Camelot displays stuff of legends for O'Brien
Reputations are regularly shattered in Group Ones but Camelot's grew exponentially larger as Aidan O'Brien's latest sensation took Doncaster's Racing Post Trophy with consummate ease yesterday.
O'Brien was winning the British season's final top-level two-year-old race for the sixth time and such was the manner of this performance, Camelot was cut to as short as 3/1 for next year's Epsom Derby.
Ante-post punters must pay heed to the fate of St Nicholas Abbey, which shone at Town Moor on this day two years ago only to fail in the Classics, even if it should not deflect the impact of the outrageous promise of his stablemate.
The Montjeu colt made his only previous appearance 100 days earlier when beating a handful of ordinary rivals in a Leopardstown maiden. But O'Brien's admission that his feedback of Camelot's work on the gallops had been startling goes some way to explain why he was sent off the 10/11 favourite here. The trainer's son Joseph sat motionless at the back of the field, allowing his four rivals a scent of glory before letting Camelot stride past them without needing to apply any sort of pressure.
Connections of Zip Top and Fencing, second and third respectively and two and a quarter lengths behind, were left in no doubt they had bumped into a very smart horse.
"The data we were getting from him at home was showing up as something out of the ordinary," said Aidan O'Brien. "Although you are only reading that stuff, he still had to come here today and prove it.
"When the lads saw him at the sales they started thinking he might be something we hadn't seen before and he came to hand so quickly, the only worry was the trainer might run him too often and destroy him! Joseph said he never had to get him near to top gear.
"He's a super-quick thinker with a lovely temperament and he's a joy to have anything to do with."
O'Brien junior, riding his first Group One winner in Britain, said: "I thought I was on the best horse in the race and he never really came off the bridle. I think he's a very smart horse, he was a bit keen in the first furlong as he hadn't raced for a while, but he won very easily."
Frankie Dettori is set to miss the Saturday of next month's Breeders' Cup meeting after picking up a seven-day suspension for careless riding at Newbury.
The popular Italian was partnering Saeed bin Suroor's Willing Foe in the totescoop6 HBLB Handicap, where he was ruled to have hampered Right Step with a couple of furlongs to go. The latter's jockey, Harry Bentley, ended up on the floor but emerged from the incident unscathed.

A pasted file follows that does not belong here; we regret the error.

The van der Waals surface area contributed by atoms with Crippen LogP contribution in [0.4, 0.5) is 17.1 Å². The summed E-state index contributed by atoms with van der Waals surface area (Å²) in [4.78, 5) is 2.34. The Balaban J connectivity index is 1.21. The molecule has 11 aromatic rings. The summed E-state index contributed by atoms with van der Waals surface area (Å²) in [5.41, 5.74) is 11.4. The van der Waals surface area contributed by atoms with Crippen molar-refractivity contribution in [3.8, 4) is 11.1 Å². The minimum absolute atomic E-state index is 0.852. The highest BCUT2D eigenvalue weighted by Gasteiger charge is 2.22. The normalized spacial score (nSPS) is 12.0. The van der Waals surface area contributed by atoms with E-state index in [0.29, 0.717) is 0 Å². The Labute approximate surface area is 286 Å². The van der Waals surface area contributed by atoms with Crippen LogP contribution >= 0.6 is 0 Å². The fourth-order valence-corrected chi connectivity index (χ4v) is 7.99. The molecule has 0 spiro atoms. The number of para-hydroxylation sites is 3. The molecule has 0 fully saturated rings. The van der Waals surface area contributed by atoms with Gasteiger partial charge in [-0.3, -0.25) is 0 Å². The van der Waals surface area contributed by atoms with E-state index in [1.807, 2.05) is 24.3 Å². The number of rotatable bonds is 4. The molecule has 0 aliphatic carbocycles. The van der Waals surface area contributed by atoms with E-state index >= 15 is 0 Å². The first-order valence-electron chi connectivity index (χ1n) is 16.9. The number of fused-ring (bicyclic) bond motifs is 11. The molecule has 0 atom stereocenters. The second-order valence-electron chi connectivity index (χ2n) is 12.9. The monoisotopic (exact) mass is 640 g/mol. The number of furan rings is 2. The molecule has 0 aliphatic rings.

Dettori, however, did not, with the stewards finding he had made a manoeuvre to his right when not sufficiently clear, and suspending him on November 5, 9, 10, 11, 12, 14 and 15, meaning he will miss the showpiece second day of the Churchill Downs fixture. Dettori had been rerouted to Newbury when Encke, his intended mount in the Racing Post Trophy, was a non-runner.
There was some joy for Dettori when Godolphin's Pimpernel did just what was expected of her when impressing in the totepool Stakes. The even-money favourite was pushed out hands and heels to score by a length and three-quarters.
Over jumps, meanwhile, red-hot favourite Master Minded trailed home a disappointing last of the three runners as Albertas Run claimed victory in the Betfred Monet's Garden Old Roan Chase at Aintree.
Master Minded had been a comprehensive winner when the pair met in the Melling Chase at the Grand National meeting back in April, but 10lb better off at the weights, Jonjo O'Neill's charge readily turned the tables.
Master Minded travelled with his usual verve for a long way but was showing a tendency to hang to his right in the last mile, something that has been a problem in the past.
Albertas Run (5/2) led the trio into the straight and for a brief moment it appeared rank outsider Pure Faith could spring a major surprise. But Albertas Run got his measure after the final flight to land the Grade Two prize by a length, with Master Minded hugely disappointing and well beaten.
At home, the feature race at Galway, the Grade Three Faber Audiovisuals Ballybrit Novice Chase, went to the John Kiely trained Sweeps Hill which was ridden to victory by David Casey.
Regal D'Estruval (9/2) for double-seeking Jim Culloty and Tom Doyle attempted to make all and jumped the last in the lead. However, Sweeps Hill (4/1) hit the front a furlong out before going clear to score by a comfortable five and a half lengths.
Sunday Indo Sport